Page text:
The first decision I had to make when writing this “My Story” page was whether I should write it in the first person and risk bragging about myself or in the third person as a dispassionate biographer. I decided to first try it in the first person. He may change my mind eventually.
If you want to know all the details about where I worked, what I did, etc, just check out my CV. If you would like to offer me a job, please be aware that I am incredibly expensive, almost thoroughly unemployable, require unlimited in and out privileges, I don’t document my time and come with two dogs who go everywhere with me. However, I am open to offers.
I was born in a neighborhood of St. Paul, Minnesota known as Frogtown as the second child of five to two hard-working, Catholic parents. They each grew up in Maine and were travelling to California on their honeymoon. The car broke down first in Madison, Wisconsin and then broke down for good in St. Paul. So, my dad got a job with Ingersall-Rand as a claims clerk and my mom stayed at home and made babies. As the second in a line, I did my share of baby-sitting at a very young age.
As I grew, I become more curious with the world around me, went to St. Agnes Catholic Schools* for 13 years where I learned lots of life skills, discipline and a boatload of humility. This was back in the day when they still let nuns teach us poor, defenseless children. Not everyone was a winner in those days, but escaping middle school with any shred of self-esteem was considered an accomplishment worthy of a very large trophy.
In high school, we learned Latin every day, advanced algebra, sciences, English, literature and discipline… always, every day. There was no such thing as late or an excuse that would be accepted for anything. If something happened to you that you didn’t get your homework done or where you didn’t know the answer, it was God’s way of teaching you respect and humility.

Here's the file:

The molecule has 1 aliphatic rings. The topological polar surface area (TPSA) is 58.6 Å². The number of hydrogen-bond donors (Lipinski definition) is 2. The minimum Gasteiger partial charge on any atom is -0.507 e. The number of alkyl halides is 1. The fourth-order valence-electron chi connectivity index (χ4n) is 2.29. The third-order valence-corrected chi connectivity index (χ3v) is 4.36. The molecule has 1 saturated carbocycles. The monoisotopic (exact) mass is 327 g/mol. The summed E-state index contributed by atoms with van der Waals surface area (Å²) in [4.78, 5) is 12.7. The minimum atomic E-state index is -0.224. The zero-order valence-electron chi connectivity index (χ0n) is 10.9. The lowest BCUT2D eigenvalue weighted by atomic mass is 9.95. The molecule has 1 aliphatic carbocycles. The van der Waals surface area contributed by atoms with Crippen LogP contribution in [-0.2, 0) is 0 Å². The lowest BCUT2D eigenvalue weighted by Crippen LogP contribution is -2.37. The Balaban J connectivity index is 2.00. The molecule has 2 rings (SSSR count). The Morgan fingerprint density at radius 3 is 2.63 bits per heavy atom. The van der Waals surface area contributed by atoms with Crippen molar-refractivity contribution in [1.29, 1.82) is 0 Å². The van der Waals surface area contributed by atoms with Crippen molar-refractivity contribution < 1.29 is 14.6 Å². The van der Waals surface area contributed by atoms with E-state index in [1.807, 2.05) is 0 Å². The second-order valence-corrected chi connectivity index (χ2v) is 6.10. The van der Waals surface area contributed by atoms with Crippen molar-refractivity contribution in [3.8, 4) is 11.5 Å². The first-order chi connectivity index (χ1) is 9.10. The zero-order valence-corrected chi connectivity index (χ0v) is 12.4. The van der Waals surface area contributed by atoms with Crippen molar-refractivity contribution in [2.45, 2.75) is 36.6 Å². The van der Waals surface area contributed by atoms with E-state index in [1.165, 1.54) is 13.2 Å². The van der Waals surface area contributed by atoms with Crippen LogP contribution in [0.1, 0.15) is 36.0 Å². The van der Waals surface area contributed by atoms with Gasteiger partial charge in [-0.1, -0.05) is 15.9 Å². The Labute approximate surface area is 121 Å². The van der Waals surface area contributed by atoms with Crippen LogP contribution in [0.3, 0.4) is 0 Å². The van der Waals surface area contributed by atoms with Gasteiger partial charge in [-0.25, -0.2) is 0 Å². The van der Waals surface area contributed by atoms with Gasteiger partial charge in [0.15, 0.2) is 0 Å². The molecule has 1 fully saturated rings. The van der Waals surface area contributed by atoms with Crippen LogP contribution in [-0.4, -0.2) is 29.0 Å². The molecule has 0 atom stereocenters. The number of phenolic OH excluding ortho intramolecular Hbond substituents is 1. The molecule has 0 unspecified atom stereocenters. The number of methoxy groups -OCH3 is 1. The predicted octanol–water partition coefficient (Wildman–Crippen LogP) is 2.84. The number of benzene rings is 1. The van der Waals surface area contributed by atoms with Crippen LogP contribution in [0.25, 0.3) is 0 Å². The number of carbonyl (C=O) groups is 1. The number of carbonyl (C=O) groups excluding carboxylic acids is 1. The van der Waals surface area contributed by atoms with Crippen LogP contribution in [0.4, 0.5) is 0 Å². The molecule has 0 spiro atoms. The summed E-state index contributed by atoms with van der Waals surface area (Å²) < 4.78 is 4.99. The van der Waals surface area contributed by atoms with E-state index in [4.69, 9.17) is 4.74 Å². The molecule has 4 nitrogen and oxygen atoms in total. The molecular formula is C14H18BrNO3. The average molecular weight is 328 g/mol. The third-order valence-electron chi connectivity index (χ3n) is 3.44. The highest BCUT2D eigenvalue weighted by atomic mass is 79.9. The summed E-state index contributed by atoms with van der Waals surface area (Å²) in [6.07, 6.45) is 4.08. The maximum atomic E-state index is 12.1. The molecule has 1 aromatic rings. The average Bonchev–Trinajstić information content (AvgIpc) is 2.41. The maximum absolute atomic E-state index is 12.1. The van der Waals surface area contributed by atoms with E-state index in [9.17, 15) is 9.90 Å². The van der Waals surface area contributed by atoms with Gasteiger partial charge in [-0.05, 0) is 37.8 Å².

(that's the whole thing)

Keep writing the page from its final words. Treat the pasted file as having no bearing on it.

I graduated near the top of my class, but not in the top 2, so I was neither the Valedictorian nor was I the Salutatorian. These were the days when there was only one of each. Only one best per year; only one second best. I went on to study English at the University of Minnesota, mostly because that was all I could afford. I applied to and been accepted by both Harvard and USC, but these places wanted more money than I had and not being a Valedictorian or Salutatorian, they wanted me to pay the whole thing sans scholarship. I had also been accepted into the NROTC program, but at the last minute, I decided that five years in the Marine Corps was probably not a good idea for either me or the Corps.
I wanted to be an English teacher or a writer. When I discovered how little they made, I decided that corporate training would be my career path of choice. So, with my English degree in hand, I headed off to a promising career in retail with Target Stores.